By the 1st cetury BC some 30,000 peope lived on the island. The Romans made Delos a free port in 167 BC and then brought even greater prosperity with a lucritive slave market that sold up to 10,000 people a day. Due to attacks by enemies and pirates the island gradally became abandoned and fell into decline.

It was a blazing hot day as we trudged the sonty archaeological site scaring little lizards who basked on the rocks. There's a new museum at Delos with impressive finds on display. And of course the highlight is to visit the row of stone lions, an offering from the Naxians to the shrine.
One of their sisters sits by the Arsenale in Venice, stolen away by seamen. The original remaining lions are stored in the museum so the ones you see on display outside are copies but identical and treated so the don't suffer the affects of the weather.

When we returned to Mykonos we had a very expensive lunch at one of the trendy seside tavernas at Little Venice (named so because the building crowd together with their foundations right in the sea, like the real Venice.) That evening at sunset, after a rest and a long swim in the pool, we again walked down to Nikos for dinner by the light of a full moon.

Friday we caught the early ferry over to Tinos so we could have a look at the famous church there. This green, mountainous island is a Greek Orthodox place of pilgrimage. Each August, the celebrated Church of Panagia Evangelistia is visited by hundreds of pious souls, many of them infirm or disabled, who carwl up the hill on a carpeted pathway, making their way into the church to pray for blessings and miraculous cures for their ailments.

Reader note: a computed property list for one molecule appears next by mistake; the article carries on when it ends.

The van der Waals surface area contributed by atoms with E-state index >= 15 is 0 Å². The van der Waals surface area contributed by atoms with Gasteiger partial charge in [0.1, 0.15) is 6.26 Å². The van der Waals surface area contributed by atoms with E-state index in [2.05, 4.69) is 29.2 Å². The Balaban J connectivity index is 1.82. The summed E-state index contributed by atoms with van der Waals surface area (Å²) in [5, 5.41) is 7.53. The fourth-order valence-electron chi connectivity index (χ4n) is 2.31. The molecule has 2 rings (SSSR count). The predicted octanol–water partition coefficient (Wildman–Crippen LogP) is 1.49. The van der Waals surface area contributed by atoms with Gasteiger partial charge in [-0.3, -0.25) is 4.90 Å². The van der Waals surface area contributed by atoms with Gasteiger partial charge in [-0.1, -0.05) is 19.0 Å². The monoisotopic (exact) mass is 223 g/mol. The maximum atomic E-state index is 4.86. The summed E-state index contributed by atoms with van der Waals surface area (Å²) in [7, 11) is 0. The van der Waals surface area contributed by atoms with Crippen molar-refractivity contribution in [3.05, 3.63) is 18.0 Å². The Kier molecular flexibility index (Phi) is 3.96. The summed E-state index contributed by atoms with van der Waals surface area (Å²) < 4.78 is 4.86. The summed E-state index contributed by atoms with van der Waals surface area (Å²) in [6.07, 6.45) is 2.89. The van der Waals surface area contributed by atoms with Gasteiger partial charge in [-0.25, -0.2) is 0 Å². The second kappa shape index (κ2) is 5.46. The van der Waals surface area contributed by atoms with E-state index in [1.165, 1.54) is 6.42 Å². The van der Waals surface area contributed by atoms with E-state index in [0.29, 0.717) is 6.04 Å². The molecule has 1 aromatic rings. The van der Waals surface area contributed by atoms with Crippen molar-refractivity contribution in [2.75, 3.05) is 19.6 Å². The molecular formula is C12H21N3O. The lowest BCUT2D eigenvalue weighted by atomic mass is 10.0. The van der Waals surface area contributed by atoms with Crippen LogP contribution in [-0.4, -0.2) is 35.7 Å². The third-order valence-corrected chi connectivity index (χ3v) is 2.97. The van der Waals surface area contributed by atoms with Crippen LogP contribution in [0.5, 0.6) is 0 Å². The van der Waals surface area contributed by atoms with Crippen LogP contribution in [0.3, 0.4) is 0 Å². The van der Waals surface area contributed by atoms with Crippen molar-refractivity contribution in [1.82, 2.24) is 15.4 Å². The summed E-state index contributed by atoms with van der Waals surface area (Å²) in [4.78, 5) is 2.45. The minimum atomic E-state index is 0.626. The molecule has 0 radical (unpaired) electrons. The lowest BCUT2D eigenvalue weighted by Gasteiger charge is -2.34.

All the way up steep hill leading to the church, on one side of the road is a width of carpeting where supplicants crawl on hands and knees to the holy shrine, and up the red carpeted flights of steps into the church sanctuary.

Outise the church there's a lucrative trade in tall candles, incense, icons and evil-eye deterrants as well as small glass vials to be filled with holy water that comes from a hose and tap outside the church. The church dominates this otherwise ordinary town. The ornate facade, with graceful colonnades, is surrounded by a complex of religious buildings and museums. The church yard is an impressive stone mosaic and there is a fountain court. The interior of the church is hung with thousands of silver votive offerings, many of them with a nautical theme with tiny sailing ships, fish, and fishing boats. Tinos is an island of nootable seafarers and below the church is a memorial to the sailors killed on The Elli, a Greek shop torpeoded by anItalian submarine in Tinos' harbor on Assumption Day 1940.

The main feature of the church is the famous miraculous ican which is embedded with gold, silver, diamonds, pearls and surrounded by gifts from the hopeful. People file past and stop to genuflect and kiss the icon. We actually saw one elderly woman crawling in on her knees, inching across teh floor to kiss the icon and thenc raw l to the front of the church flessings from the priests. Whle we were there the priests(papas) were singing the liturgies and the church was full of people, so it ade a rather special ending to our island holiday.

NEXT: The ASSEMBLY OF 2007 and the Sunset Birthday Party on the Pnyx